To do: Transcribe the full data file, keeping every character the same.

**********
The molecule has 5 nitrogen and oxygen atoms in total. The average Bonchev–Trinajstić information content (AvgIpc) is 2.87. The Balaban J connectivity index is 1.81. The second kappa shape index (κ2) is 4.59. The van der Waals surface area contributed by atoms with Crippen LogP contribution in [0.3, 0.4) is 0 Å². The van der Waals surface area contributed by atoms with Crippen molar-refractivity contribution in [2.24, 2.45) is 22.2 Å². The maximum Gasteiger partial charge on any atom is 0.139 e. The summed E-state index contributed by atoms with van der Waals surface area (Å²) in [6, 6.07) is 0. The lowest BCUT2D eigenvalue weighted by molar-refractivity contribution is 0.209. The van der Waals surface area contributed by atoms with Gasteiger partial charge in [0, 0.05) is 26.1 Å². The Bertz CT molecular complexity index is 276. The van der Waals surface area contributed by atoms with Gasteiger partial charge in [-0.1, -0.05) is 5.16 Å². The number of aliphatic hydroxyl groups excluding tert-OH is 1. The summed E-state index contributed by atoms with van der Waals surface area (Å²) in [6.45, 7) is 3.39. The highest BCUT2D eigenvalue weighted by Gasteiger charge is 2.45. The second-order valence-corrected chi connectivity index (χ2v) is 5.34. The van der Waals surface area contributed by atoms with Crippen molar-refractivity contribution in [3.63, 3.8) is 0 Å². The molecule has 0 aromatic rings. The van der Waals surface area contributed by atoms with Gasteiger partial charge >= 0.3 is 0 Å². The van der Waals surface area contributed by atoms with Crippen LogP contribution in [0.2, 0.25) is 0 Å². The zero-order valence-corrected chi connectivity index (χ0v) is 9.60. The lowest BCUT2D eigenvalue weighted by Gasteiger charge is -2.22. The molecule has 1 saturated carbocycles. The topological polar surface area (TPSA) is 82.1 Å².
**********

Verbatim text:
The molecule has 5 nitrogen and oxygen atoms in total. The average Bonchev–Trinajstić information content (AvgIpc) is 2.87. The Balaban J connectivity index is 1.81. The second kappa shape index (κ2) is 4.59. The van der Waals surface area contributed by atoms with Crippen LogP contribution in [0.3, 0.4) is 0 Å². The van der Waals surface area contributed by atoms with Crippen molar-refractivity contribution in [2.24, 2.45) is 22.2 Å². The maximum Gasteiger partial charge on any atom is 0.139 e. The summed E-state index contributed by atoms with van der Waals surface area (Å²) in [6, 6.07) is 0. The lowest BCUT2D eigenvalue weighted by molar-refractivity contribution is 0.209. The van der Waals surface area contributed by atoms with Gasteiger partial charge in [0, 0.05) is 26.1 Å². The Bertz CT molecular complexity index is 276. The van der Waals surface area contributed by atoms with Gasteiger partial charge in [-0.1, -0.05) is 5.16 Å². The number of aliphatic hydroxyl groups excluding tert-OH is 1. The summed E-state index contributed by atoms with van der Waals surface area (Å²) in [6.45, 7) is 3.39. The highest BCUT2D eigenvalue weighted by Gasteiger charge is 2.45. The second-order valence-corrected chi connectivity index (χ2v) is 5.34. The van der Waals surface area contributed by atoms with Crippen molar-refractivity contribution in [3.63, 3.8) is 0 Å². The molecule has 0 aromatic rings. The van der Waals surface area contributed by atoms with Gasteiger partial charge >= 0.3 is 0 Å². The van der Waals surface area contributed by atoms with Crippen LogP contribution in [0.2, 0.25) is 0 Å². The zero-order valence-corrected chi connectivity index (χ0v) is 9.60. The lowest BCUT2D eigenvalue weighted by Gasteiger charge is -2.22. The molecule has 1 saturated carbocycles. The topological polar surface area (TPSA) is 82.1 Å².